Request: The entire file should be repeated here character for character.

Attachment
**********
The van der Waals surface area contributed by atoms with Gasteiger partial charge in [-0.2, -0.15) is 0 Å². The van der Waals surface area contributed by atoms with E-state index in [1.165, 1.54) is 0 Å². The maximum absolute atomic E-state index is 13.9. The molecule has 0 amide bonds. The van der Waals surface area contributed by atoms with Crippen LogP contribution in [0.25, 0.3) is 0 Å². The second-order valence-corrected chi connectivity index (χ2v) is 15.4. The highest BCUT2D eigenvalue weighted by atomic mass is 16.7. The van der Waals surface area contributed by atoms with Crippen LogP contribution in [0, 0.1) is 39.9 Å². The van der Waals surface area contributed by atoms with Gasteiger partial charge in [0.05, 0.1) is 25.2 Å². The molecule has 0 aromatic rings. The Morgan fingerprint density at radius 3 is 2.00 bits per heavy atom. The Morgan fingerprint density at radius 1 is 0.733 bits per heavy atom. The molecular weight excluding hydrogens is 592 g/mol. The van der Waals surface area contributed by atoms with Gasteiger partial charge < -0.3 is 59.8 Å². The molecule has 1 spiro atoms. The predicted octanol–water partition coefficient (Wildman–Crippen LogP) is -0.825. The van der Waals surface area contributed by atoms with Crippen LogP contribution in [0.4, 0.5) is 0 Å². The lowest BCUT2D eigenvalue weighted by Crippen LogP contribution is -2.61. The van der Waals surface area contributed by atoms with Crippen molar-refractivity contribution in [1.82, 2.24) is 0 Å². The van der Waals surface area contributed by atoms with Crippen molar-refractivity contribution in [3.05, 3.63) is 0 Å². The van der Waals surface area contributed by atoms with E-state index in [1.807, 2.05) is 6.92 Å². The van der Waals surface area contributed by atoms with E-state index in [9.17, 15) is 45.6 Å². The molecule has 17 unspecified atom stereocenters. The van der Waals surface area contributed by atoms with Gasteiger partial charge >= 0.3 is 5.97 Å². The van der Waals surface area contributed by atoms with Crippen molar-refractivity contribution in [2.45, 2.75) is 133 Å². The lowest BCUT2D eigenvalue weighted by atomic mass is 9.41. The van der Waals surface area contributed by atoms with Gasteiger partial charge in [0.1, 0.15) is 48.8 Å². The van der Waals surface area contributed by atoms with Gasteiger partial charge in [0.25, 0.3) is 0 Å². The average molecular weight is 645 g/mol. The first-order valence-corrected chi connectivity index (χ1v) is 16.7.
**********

The van der Waals surface area contributed by atoms with Gasteiger partial charge in [-0.2, -0.15) is 0 Å². The van der Waals surface area contributed by atoms with E-state index in [1.165, 1.54) is 0 Å². The maximum absolute atomic E-state index is 13.9. The molecule has 0 amide bonds. The van der Waals surface area contributed by atoms with Crippen LogP contribution in [0.25, 0.3) is 0 Å². The second-order valence-corrected chi connectivity index (χ2v) is 15.4. The highest BCUT2D eigenvalue weighted by atomic mass is 16.7. The van der Waals surface area contributed by atoms with Crippen LogP contribution in [0, 0.1) is 39.9 Å². The van der Waals surface area contributed by atoms with Gasteiger partial charge in [0.05, 0.1) is 25.2 Å². The molecule has 0 aromatic rings. The Morgan fingerprint density at radius 3 is 2.00 bits per heavy atom. The Morgan fingerprint density at radius 1 is 0.733 bits per heavy atom. The molecular weight excluding hydrogens is 592 g/mol. The van der Waals surface area contributed by atoms with Gasteiger partial charge < -0.3 is 59.8 Å². The molecule has 1 spiro atoms. The predicted octanol–water partition coefficient (Wildman–Crippen LogP) is -0.825. The van der Waals surface area contributed by atoms with Crippen LogP contribution in [0.4, 0.5) is 0 Å². The lowest BCUT2D eigenvalue weighted by Crippen LogP contribution is -2.61. The van der Waals surface area contributed by atoms with Crippen molar-refractivity contribution in [1.82, 2.24) is 0 Å². The van der Waals surface area contributed by atoms with Crippen molar-refractivity contribution in [3.05, 3.63) is 0 Å². The van der Waals surface area contributed by atoms with E-state index in [1.807, 2.05) is 6.92 Å². The van der Waals surface area contributed by atoms with E-state index in [9.17, 15) is 45.6 Å². The molecule has 17 unspecified atom stereocenters. The van der Waals surface area contributed by atoms with Gasteiger partial charge >= 0.3 is 5.97 Å². The van der Waals surface area contributed by atoms with Crippen molar-refractivity contribution in [2.45, 2.75) is 133 Å². The lowest BCUT2D eigenvalue weighted by atomic mass is 9.41. The van der Waals surface area contributed by atoms with Gasteiger partial charge in [0.1, 0.15) is 48.8 Å². The van der Waals surface area contributed by atoms with Gasteiger partial charge in [0.25, 0.3) is 0 Å². The average molecular weight is 645 g/mol. The first-order valence-corrected chi connectivity index (χ1v) is 16.7.